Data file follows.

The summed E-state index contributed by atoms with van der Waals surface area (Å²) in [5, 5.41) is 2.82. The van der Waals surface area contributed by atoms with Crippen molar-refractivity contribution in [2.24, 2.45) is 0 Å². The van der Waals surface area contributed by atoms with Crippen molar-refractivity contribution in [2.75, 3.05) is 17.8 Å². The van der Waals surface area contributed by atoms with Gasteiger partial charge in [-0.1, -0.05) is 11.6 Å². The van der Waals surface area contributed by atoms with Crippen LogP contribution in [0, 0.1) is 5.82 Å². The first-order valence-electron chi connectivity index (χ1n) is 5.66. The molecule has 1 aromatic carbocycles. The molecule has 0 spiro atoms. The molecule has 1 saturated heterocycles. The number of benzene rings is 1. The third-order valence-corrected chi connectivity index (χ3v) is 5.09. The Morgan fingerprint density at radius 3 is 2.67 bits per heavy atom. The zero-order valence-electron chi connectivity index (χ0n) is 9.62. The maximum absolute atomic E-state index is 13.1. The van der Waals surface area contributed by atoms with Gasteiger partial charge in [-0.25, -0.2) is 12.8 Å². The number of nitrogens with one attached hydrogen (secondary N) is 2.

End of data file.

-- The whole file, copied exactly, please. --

The summed E-state index contributed by atoms with van der Waals surface area (Å²) in [5, 5.41) is 2.82. The van der Waals surface area contributed by atoms with Crippen molar-refractivity contribution in [2.24, 2.45) is 0 Å². The van der Waals surface area contributed by atoms with Crippen molar-refractivity contribution in [2.75, 3.05) is 17.8 Å². The van der Waals surface area contributed by atoms with Gasteiger partial charge in [-0.1, -0.05) is 11.6 Å². The van der Waals surface area contributed by atoms with Crippen LogP contribution in [0, 0.1) is 5.82 Å². The first-order valence-electron chi connectivity index (χ1n) is 5.66. The molecule has 1 aromatic carbocycles. The molecule has 0 spiro atoms. The molecule has 1 saturated heterocycles. The number of benzene rings is 1. The third-order valence-corrected chi connectivity index (χ3v) is 5.09. The Morgan fingerprint density at radius 3 is 2.67 bits per heavy atom. The zero-order valence-electron chi connectivity index (χ0n) is 9.62. The maximum absolute atomic E-state index is 13.1. The van der Waals surface area contributed by atoms with Gasteiger partial charge in [-0.25, -0.2) is 12.8 Å². The number of nitrogens with one attached hydrogen (secondary N) is 2.